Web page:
Police had identified two of the suspected bombers arrested Friday as Muktar Said Ibrahim and Ramzi Mohammed. A Scotland Yard official, speaking without attribution under police rules, said a man arrested Friday in west London was called Wahbi Mohammed, 23, and may have been a fifth bomber. The official said he was possibly a brother of Ramzi Mohammed.
The capture of four men in the July 21 attacks, and of another in a possible fifth attack the same day that was apparently aborted, brought only the most cautious sense of relief to Britons, and police warned that the country still faced what Peter Clarke, London's top counterterrorism official, called a "very real" threat.
"The public must be watchful and alert," he said Friday.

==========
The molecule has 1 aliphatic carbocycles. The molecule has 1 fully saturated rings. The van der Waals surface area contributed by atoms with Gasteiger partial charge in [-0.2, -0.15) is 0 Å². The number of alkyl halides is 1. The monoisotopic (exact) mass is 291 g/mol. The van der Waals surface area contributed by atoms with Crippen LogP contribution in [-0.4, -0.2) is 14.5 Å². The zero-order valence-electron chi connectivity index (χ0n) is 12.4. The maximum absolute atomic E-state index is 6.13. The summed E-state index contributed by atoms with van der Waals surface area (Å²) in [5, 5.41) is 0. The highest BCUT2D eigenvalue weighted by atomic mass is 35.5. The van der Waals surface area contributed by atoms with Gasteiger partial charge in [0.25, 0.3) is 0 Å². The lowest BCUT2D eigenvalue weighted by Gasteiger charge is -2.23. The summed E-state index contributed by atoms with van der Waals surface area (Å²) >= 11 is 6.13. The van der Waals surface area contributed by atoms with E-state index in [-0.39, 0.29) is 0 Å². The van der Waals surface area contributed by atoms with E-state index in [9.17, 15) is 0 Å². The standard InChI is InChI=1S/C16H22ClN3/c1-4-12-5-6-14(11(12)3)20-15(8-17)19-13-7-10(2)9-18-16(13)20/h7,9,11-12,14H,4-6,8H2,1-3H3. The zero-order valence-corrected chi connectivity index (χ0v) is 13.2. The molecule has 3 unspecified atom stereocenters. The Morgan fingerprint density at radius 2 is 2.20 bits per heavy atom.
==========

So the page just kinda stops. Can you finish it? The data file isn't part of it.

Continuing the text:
Indeed, that seemed to reflect the mood among many Londoners on a day when their newspapers feted the capture of the suspected bombers with banner headlines like those in the Daily Express, "Thank God," and The Daily Mirror, "Got Them."
Riding a packed Victoria Line subway train yesterday from Finsbury Park to Stockwell, where the failed attacks began, Natasha Snell, 22, a dental nurse, said: "I think there's more people out there waiting to do it. It doesn't make it any less anxious. I said to my friend this morning as we were coming into the station, we'll go to the end of the train because it always happens at the front."
The Los Angeles Times is a Tribune Publishing newspaper. The New York Times News Service contributed to this article.